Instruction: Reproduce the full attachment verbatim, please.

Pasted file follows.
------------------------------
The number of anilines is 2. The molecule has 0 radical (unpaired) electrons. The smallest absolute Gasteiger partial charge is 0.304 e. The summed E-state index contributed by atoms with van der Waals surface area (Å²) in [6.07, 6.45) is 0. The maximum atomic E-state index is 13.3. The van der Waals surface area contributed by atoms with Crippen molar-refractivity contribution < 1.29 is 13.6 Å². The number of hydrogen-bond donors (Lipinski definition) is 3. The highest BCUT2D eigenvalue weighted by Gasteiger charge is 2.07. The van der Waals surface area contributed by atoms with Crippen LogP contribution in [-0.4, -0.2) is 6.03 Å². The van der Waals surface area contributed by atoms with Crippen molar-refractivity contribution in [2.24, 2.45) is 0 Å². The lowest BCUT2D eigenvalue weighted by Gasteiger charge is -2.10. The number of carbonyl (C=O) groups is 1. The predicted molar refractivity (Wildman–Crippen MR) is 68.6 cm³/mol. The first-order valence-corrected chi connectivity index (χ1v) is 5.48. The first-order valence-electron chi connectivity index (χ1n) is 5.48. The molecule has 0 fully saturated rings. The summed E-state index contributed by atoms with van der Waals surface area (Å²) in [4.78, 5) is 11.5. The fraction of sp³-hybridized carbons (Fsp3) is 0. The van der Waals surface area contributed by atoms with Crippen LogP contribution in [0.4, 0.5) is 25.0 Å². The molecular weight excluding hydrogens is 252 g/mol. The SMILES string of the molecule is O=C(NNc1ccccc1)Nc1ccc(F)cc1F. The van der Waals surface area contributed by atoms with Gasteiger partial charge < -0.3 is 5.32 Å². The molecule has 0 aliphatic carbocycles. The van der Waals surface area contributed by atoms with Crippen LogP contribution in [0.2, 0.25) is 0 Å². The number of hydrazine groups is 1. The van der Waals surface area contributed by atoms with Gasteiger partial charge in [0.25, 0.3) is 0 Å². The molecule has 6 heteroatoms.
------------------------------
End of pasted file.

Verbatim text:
The number of anilines is 2. The molecule has 0 radical (unpaired) electrons. The smallest absolute Gasteiger partial charge is 0.304 e. The summed E-state index contributed by atoms with van der Waals surface area (Å²) in [6.07, 6.45) is 0. The maximum atomic E-state index is 13.3. The van der Waals surface area contributed by atoms with Crippen molar-refractivity contribution < 1.29 is 13.6 Å². The number of hydrogen-bond donors (Lipinski definition) is 3. The highest BCUT2D eigenvalue weighted by Gasteiger charge is 2.07. The van der Waals surface area contributed by atoms with Crippen LogP contribution in [-0.4, -0.2) is 6.03 Å². The van der Waals surface area contributed by atoms with Crippen molar-refractivity contribution in [2.24, 2.45) is 0 Å². The lowest BCUT2D eigenvalue weighted by Gasteiger charge is -2.10. The number of carbonyl (C=O) groups is 1. The predicted molar refractivity (Wildman–Crippen MR) is 68.6 cm³/mol. The first-order valence-corrected chi connectivity index (χ1v) is 5.48. The first-order valence-electron chi connectivity index (χ1n) is 5.48. The molecule has 0 fully saturated rings. The summed E-state index contributed by atoms with van der Waals surface area (Å²) in [4.78, 5) is 11.5. The fraction of sp³-hybridized carbons (Fsp3) is 0. The van der Waals surface area contributed by atoms with Crippen LogP contribution in [0.4, 0.5) is 25.0 Å². The molecular weight excluding hydrogens is 252 g/mol. The SMILES string of the molecule is O=C(NNc1ccccc1)Nc1ccc(F)cc1F. The van der Waals surface area contributed by atoms with Gasteiger partial charge < -0.3 is 5.32 Å². The molecule has 0 aliphatic carbocycles. The van der Waals surface area contributed by atoms with Crippen LogP contribution in [0.2, 0.25) is 0 Å². The number of hydrazine groups is 1. The van der Waals surface area contributed by atoms with Gasteiger partial charge in [0.25, 0.3) is 0 Å². The molecule has 6 heteroatoms.